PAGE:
The two ordinances that some believe discriminate against Los Angeles homeless population are to become law after remaining unsigned yesterday by Mayor Garcetti. Both ordinances were enrolled as law today and will be effective July 18.
Mayor Eric Garcetti said he would have vetoed
changes to the municipal code that make it easier to issue criminal citations,
dismantle homeless encampments and confiscate personal belongs left in public
areas if City Council members had not promised to make amendments to the
Garcetti told City News Service the council will be exploring changes in provisions that create criminal penalties and allow an easier and faster process for taking people’s personal property, including prescriptions and important documents.
The City Council, “who I work very well with,” struck a gentleman’s
agreement with him and “assured me these amendments would be added,” Garcetti said. “If they were saying, `We are not going to add them,’ I would have vetoed it,” he said. “But they are adding them. They say it’s going to be done in August.”
Garcetti said he has instructed city departments, including the Los
Angeles Police Department, to hold off on enforcing the changes, which took effect even though the mayor didn’t sign them. Only after the amendments are adopted, “and people’s personal property, prescriptions, criminal penalties, all that stuff is changed, then we’ll go with the new protocol,” he said.Garcetti was due back from his Oregon vacation yesterday. However, this did not stop Civil rights protesters spending days camped outside the Mayor’s residence, demanding he veto revisions to the city’s municipal codes. The belief being the codes will make it easier for LAPD to seize and destroy homeless people’s belongings.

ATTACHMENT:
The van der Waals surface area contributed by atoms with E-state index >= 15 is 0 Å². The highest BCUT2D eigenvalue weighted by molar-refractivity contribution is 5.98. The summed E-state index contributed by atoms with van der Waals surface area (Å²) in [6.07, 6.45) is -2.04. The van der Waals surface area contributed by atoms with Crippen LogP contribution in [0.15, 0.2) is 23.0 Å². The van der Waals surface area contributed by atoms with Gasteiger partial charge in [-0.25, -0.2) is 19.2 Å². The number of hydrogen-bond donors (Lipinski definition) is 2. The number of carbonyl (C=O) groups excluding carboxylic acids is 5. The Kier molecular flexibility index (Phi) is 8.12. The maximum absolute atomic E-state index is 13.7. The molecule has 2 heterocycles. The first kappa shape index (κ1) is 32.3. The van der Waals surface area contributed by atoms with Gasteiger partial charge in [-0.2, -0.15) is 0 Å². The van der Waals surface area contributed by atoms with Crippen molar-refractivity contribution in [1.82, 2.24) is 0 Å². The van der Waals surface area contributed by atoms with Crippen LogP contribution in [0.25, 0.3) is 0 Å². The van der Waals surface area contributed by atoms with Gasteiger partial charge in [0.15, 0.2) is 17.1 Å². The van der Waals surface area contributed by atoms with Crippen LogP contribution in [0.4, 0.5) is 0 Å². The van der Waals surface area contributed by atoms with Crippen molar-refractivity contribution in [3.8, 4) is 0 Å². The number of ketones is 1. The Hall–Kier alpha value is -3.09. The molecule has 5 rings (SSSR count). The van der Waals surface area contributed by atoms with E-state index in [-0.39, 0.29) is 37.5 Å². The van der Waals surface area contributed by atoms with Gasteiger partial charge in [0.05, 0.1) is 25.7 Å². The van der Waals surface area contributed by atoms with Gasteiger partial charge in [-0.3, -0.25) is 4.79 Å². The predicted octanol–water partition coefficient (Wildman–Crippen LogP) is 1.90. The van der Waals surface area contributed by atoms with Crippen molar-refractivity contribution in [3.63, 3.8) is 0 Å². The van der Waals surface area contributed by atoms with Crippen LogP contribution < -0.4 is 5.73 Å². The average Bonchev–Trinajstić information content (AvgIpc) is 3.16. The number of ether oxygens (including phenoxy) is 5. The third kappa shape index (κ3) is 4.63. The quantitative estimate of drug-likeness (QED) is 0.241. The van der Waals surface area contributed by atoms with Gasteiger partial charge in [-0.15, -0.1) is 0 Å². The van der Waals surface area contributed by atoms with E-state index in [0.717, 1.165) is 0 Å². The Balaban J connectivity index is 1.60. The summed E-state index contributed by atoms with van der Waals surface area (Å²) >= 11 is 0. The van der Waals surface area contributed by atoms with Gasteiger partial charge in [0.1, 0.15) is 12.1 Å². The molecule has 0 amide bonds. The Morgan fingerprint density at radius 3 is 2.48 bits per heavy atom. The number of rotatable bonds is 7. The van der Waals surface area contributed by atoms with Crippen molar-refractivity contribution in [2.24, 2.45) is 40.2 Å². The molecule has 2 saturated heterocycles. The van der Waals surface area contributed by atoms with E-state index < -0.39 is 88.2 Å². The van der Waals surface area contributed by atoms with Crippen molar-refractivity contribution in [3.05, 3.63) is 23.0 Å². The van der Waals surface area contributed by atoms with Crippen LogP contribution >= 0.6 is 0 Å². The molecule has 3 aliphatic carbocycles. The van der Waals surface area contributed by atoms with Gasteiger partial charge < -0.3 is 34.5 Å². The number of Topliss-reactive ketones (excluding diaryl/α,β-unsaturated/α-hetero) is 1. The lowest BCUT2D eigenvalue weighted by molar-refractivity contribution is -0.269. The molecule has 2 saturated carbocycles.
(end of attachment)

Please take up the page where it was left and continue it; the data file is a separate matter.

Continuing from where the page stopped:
Writing in a letter to the City Council, Garcetti said supported the plan to “consider amendments that would enable smarter enforcement, ensure more compassionate treatment of homeless Angelenos and strengthen the city’s ability to withstand legal challenge.”
they will cause unhoused individuals to be targeted by law enforcement simply because they do not have a home of their own to store their property,” said Cynthia Ruffin of the Downtown Women’s Action Coalition.
and documents from the list of items that can be seized.
However, Ruffin said that this is not acceptable “We have no
guarantees they won’t be enforced or that they will ever be amended.”